Helping Moroccan women preserve the argan tree at the gateway to the Sahara
The argan tree, Argania spinosa, is a species native to Morocco and the second most common tree in the country. The argan tree can live from 150 to 200 years and is very resistant to drought and heat. It grows wild and profusely in the arid and semi-arid regions of southwestern Morocco, in an area extending from Safi to the fringes of the Sahara and bounded by the Atlantic Ocean to the west and the Atlas mountains to the east. There, it plays a vital role in maintaining the ecological balance and preserving biodiversity. Because of its strong root system, the argan tree helps to retain the soil and assists in combatting water and wind erosion, which puts much of this region at risk of desertification.
The argan tree is important to the local economy. Every part of the tree is useable and provides a source of income or food: the wood is used for fuel, the leaves and fruits provide forage for goats, and the almond oil extract obtained by women is used in cooking and traditional medicine. The argan tree thus provides support for some 3 million people.
Unfortunately, in less than a decade, more than a third of the argan forest has disappeared and its average density has declined from 100 to 30 trees per hectare. However, research shows that the argan tree is not a fossil which is disappearing, but rather a tree of the future for certain arid regions. It is therefore vital to improve the argan tree's production potential, so that it can regain its key position in the agricultural systems of the region. This is the challenge faced by two Moroccan researchers — Professor Zoubida Charrouf of the Faculté des sciences at the Université Mohammed V of Rabat, and Professor Faiçal Benchekroun of the Institut agronomique et vétérinaire Hassan II of Rabat — as part of a project associated with the 'Network on the Valorization of Plant Materials', funded by the International Development Research Centre (IDRC).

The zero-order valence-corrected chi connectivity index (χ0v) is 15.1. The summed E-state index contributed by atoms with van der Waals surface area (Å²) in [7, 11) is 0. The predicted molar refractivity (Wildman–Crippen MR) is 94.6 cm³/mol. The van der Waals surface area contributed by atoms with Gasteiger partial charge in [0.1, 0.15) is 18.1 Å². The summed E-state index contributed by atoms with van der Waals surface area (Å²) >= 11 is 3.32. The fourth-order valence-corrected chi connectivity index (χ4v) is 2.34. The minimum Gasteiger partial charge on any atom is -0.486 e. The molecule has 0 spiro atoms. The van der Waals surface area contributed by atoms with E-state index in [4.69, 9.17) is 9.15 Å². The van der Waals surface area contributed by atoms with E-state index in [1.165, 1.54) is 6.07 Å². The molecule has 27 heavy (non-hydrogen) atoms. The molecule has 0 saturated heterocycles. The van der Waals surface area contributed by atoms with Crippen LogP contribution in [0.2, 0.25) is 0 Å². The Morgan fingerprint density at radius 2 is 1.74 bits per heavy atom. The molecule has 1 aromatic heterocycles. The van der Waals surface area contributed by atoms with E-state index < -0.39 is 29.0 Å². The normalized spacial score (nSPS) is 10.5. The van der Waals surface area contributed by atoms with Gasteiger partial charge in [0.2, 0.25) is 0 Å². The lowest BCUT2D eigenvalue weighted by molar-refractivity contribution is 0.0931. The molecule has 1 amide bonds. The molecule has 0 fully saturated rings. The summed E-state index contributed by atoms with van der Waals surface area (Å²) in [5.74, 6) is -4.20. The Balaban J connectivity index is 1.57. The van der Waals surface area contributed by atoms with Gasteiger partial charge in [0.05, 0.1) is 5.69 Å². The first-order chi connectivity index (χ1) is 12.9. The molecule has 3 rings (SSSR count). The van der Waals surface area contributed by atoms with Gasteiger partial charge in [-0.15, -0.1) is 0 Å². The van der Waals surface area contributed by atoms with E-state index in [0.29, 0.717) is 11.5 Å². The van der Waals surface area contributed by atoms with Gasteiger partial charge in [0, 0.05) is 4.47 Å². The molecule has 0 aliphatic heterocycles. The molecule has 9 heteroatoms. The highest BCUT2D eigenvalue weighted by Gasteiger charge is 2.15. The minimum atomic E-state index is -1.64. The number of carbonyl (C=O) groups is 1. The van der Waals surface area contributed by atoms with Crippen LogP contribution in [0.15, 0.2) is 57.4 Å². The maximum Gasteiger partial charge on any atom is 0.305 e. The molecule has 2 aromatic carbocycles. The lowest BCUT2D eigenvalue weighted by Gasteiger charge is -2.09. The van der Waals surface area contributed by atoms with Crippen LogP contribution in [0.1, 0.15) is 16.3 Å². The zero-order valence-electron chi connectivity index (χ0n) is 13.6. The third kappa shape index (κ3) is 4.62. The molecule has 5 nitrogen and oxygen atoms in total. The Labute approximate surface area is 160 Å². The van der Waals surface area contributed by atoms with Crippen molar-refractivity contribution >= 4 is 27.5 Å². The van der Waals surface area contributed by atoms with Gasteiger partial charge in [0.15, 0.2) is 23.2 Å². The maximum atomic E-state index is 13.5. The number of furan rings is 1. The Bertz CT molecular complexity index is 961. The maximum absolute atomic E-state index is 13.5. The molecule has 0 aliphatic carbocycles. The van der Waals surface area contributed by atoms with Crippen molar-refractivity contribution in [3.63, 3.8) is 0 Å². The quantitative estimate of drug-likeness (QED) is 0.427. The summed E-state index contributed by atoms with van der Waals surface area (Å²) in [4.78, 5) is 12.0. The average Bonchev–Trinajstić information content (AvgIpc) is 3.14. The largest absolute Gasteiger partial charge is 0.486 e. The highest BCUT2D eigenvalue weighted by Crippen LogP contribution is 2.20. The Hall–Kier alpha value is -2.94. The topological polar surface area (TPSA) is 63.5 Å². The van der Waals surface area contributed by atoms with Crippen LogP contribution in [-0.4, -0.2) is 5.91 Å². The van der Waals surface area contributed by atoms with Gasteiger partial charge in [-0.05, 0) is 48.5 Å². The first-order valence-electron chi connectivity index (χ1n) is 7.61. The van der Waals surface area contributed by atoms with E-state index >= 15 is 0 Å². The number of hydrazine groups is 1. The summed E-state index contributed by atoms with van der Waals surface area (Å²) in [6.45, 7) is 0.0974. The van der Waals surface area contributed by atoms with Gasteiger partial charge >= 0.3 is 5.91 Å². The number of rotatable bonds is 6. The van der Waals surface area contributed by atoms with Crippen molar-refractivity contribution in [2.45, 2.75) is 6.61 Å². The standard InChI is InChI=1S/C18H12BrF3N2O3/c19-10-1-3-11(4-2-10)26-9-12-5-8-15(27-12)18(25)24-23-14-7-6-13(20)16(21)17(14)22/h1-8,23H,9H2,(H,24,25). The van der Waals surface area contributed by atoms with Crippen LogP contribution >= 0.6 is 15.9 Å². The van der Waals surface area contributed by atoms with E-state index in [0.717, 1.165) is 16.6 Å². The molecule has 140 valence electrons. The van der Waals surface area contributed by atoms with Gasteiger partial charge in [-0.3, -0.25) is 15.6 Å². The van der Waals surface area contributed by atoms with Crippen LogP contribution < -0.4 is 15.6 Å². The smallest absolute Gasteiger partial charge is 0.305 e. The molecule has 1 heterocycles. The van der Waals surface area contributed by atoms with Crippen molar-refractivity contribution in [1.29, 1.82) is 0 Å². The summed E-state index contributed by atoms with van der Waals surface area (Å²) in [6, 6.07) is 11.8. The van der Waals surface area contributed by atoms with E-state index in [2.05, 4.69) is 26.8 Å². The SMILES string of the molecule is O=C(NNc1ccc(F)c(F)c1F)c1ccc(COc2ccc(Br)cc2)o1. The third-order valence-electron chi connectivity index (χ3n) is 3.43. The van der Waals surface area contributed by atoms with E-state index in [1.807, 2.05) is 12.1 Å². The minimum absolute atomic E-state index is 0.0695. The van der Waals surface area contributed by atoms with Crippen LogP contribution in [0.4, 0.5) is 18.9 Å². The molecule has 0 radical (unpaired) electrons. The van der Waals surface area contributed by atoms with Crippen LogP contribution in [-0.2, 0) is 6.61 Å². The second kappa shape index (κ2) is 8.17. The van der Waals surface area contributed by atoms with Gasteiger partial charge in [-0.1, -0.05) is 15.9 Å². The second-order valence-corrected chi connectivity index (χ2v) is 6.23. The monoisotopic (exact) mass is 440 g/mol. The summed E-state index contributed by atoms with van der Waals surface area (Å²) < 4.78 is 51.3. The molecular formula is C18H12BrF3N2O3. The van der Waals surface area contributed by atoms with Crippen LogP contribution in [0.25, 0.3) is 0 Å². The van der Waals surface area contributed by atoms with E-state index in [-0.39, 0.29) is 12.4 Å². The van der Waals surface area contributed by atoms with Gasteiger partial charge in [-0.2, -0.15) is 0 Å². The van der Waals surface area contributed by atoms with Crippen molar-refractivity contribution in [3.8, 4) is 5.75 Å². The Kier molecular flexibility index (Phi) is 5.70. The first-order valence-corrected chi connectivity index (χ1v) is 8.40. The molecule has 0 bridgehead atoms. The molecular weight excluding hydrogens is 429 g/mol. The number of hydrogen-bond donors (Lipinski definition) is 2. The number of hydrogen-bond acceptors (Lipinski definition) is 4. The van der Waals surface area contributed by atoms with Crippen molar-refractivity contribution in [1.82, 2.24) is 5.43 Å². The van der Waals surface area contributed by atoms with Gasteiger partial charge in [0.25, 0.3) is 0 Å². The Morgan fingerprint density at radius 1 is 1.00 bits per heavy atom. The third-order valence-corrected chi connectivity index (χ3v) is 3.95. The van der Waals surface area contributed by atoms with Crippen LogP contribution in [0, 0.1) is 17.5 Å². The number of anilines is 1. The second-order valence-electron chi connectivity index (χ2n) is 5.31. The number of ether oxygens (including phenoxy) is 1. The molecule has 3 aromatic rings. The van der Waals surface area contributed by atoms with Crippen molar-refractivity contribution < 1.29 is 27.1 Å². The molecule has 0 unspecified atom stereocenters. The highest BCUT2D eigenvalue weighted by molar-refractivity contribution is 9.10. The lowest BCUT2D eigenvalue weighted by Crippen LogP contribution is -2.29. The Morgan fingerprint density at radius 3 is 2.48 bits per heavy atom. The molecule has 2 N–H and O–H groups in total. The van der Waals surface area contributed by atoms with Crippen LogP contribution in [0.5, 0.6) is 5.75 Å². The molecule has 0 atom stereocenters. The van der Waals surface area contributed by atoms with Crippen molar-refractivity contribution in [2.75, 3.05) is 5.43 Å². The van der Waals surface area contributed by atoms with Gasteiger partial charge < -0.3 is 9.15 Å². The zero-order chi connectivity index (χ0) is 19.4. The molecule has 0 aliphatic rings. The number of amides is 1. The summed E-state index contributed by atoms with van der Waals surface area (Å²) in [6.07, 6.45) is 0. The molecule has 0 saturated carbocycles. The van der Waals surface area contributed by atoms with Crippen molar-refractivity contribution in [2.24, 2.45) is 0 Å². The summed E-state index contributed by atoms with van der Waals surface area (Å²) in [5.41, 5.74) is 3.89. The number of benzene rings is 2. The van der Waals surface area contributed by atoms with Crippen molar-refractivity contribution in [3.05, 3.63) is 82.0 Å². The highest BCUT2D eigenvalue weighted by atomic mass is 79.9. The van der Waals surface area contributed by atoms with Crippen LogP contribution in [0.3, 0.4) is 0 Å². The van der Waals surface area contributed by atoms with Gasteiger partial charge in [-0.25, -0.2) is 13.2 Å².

While the argan tree plays an important role in preserving biodiversity and combatting desertification in arid regions of Morocco, these are very distant concerns for the impoverished local populations. Therefore, the project aims not only to help prevent further environmental degradation but also to improve the economic well-being of these populations of southwestern Morocco, particularly the women. To achieve these goals, the researchers are focussing on: the development of argan tree management scenarios; the selection of trees that produce large amounts of oils and active biological products; improving the native craft procedures for producing argan oil, studying the physiochemical characteristics, chemical composition, and pharmacological activity of argan oil in order to extend its shelf life and develop value-added products from the oil; the economic viability of the women's groups that produce the oil; and the organization of marketing and training of the women's groups.
Marketing argan oil